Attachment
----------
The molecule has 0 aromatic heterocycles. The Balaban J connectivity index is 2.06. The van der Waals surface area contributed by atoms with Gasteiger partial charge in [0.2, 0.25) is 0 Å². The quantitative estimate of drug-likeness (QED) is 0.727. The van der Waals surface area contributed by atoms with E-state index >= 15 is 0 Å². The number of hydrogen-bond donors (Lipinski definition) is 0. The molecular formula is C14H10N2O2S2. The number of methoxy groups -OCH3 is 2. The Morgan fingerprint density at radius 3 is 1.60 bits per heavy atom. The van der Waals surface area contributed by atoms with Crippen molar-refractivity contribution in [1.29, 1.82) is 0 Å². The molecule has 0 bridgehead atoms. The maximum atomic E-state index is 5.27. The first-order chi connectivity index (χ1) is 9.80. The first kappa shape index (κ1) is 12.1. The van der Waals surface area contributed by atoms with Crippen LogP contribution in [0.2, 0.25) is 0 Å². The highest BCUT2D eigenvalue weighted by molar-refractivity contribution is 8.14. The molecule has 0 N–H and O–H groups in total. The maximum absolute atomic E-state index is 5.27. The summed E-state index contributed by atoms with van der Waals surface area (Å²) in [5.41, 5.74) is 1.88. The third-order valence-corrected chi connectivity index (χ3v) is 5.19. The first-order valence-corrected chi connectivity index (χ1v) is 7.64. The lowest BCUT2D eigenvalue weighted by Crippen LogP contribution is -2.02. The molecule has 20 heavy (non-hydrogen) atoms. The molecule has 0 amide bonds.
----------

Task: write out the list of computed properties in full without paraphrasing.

The molecule has 0 aromatic heterocycles. The Balaban J connectivity index is 2.06. The van der Waals surface area contributed by atoms with Gasteiger partial charge in [0.2, 0.25) is 0 Å². The quantitative estimate of drug-likeness (QED) is 0.727. The van der Waals surface area contributed by atoms with E-state index >= 15 is 0 Å². The number of hydrogen-bond donors (Lipinski definition) is 0. The molecular formula is C14H10N2O2S2. The number of methoxy groups -OCH3 is 2. The Morgan fingerprint density at radius 3 is 1.60 bits per heavy atom. The van der Waals surface area contributed by atoms with Crippen molar-refractivity contribution in [1.29, 1.82) is 0 Å². The molecule has 0 bridgehead atoms. The maximum atomic E-state index is 5.27. The first-order chi connectivity index (χ1) is 9.80. The first kappa shape index (κ1) is 12.1. The van der Waals surface area contributed by atoms with Crippen LogP contribution in [0.2, 0.25) is 0 Å². The highest BCUT2D eigenvalue weighted by molar-refractivity contribution is 8.14. The molecule has 0 N–H and O–H groups in total. The maximum absolute atomic E-state index is 5.27. The summed E-state index contributed by atoms with van der Waals surface area (Å²) in [5.41, 5.74) is 1.88. The third-order valence-corrected chi connectivity index (χ3v) is 5.19. The first-order valence-corrected chi connectivity index (χ1v) is 7.64. The lowest BCUT2D eigenvalue weighted by Crippen LogP contribution is -2.02. The molecule has 20 heavy (non-hydrogen) atoms. The molecule has 0 amide bonds.